Luke’s account does not domesticate the birth of Jesus. Luke puts politics front and center. A question for us to ponder is why has the Jesus story been so de-politicized in our time? Who benefits from a domesticated sweet baby boy? Who suffers the loss of a revolutionary, restored kingdom? Whose peace is protected when Jesus is only a therapeutic consoler of our broken hearts? Who suffers when plain-spoken prophecies are explained away? “The Spirit of the Lord is upon me, anointing me to proclaim good news to the poor, release to the captives, recovery of sight to the blind, to set the prisoner free and to proclaim God’s Jubilee … the forgiveness of financial debt.” Who benefits when the peace that is proclaimed does not result in liberation of those bound up by burdens that crush their spirit?

The birth of the baby in the barn was narrated in the context of a tax census initiated by Augustus. But in the midst of occupation, this act of imperial dominance, this oppressive tax policy, the Creator implanted hope of a new world coming. Even as Empire imposed a new form of oppression on its people, God gave birth to an obscure, off-the-radar event that would eventually threaten the great Pax Romana. This is the Christmas story, “O little town of Bethlehem … the hopes and fears of all the years are met in thee tonight.”

Really? Really?! Is that the story? Is that what Christmas is all about today? Are we celebrating political hope? After all, we could sure use some hope:

Trillions of dollars have been lost in speculation but no one is held accountable. Billions are lost in the Pentagon but no one is held responsible. Millions of families have been foreclosed out of their homes. 27 million people are in need of work. 44 million are on food stamps. 52 million are in poverty. And this is happening at a time of record corporate profits, at a time when one-tenth of 1% of the population is sitting on $39 trillion!

Safety nets are breaking down. Austerity measures are increasing. Everyone knows the stock market is rigged, the tax system is rigged, revolving-door government is rigged, the two-party oligarchy is rigged, campaign finance is rigged, the rule of law is rigged, and mainstream media is rigged. We are at war in Iraq, Afghanistan, Pakistan, and Yemen. We are close to war in Korea, in Iran, in South America. THIS is America’s peace and we are in desperate need of hope. The public proclamation of a domesticated Jesus who consoles us with warm-fuzzies in our heart is of no earthly good. What we need is a savior! We need God’s insurrection. We need a new path towards peace.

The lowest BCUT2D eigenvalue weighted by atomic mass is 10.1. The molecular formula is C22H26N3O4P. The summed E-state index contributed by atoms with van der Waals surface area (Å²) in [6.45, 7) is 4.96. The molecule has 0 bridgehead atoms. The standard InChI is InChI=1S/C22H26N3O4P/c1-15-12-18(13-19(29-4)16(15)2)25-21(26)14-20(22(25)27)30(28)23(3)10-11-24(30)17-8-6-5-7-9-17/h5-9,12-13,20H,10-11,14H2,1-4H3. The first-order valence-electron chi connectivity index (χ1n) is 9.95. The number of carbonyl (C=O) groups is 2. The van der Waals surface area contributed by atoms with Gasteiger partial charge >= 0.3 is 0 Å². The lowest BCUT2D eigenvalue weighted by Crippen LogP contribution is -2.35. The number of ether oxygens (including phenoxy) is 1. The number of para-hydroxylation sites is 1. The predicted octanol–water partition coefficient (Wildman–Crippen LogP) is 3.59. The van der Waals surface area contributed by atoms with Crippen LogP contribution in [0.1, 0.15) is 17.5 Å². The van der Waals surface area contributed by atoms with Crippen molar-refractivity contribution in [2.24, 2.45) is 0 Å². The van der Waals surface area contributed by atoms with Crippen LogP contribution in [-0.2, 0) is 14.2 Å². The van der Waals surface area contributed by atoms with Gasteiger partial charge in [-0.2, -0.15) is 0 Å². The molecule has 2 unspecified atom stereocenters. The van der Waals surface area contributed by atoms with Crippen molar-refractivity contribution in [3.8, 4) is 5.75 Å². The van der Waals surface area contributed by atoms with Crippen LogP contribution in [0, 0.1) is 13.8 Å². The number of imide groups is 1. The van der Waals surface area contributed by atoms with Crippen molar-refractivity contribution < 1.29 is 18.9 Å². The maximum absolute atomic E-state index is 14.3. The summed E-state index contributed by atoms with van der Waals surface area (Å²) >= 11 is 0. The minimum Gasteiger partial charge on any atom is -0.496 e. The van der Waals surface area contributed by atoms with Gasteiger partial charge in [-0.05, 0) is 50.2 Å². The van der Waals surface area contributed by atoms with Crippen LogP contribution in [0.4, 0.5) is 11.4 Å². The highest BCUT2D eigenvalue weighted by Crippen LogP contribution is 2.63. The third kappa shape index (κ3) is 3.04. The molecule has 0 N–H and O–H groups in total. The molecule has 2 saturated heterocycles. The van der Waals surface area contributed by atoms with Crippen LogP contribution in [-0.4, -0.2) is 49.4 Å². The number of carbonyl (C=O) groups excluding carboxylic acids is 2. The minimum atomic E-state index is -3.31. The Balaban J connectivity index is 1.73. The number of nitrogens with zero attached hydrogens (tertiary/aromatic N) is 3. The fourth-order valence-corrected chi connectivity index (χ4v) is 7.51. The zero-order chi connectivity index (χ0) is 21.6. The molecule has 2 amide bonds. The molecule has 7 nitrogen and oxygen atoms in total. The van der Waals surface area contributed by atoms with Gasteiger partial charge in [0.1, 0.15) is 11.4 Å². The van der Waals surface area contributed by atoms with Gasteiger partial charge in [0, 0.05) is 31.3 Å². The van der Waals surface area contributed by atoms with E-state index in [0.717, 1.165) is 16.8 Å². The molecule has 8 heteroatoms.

We need the courage to feed the hungry, to give drink to the parched, to embrace the stranger and the foreigner, to clothe the naked, to offer health care for the sick, to visit and release those in prisons. We need the courage and passion and vision of Mary’s son, to see the world as it is, and to dedicate our time, talent and treasure to help God bring the world into what it ought to be! THIS is the Christmas story of authentic Christian faith.

But the empire wants us to dumb it down, to not see the consequences of the peace it tries to impose. This is Advent, the season of light piercing the darkness. And we are once again on the way to Bethlehem. But this time it’s by choice. This time it is pilgrimage. We are going to Bethlehem to be renewed, to be restored, to be resurrected. We are going to Bethlehem to be near the baby born in a barn. We are going to Bethlehem to see things from the baby’s perspective – the perspective of the poor, of the oppressed, of those who face the imposed, destructive peace of empire.

From that perspective we are trying to learn to see light that pierces darkness, to see a way towards a future when our own nation can reclaim its heritage as a city on the hill, a beacon of hope to poor, tired, huddled masses yearning to breathe free. Our own heritage and our own sacred covenant with God that says, “We hold these truths to be self evident.” We’re going to Bethlehem to learn how to restore the hopes and dreams of our people, the idealism of what we once were, the promise of what we still might be.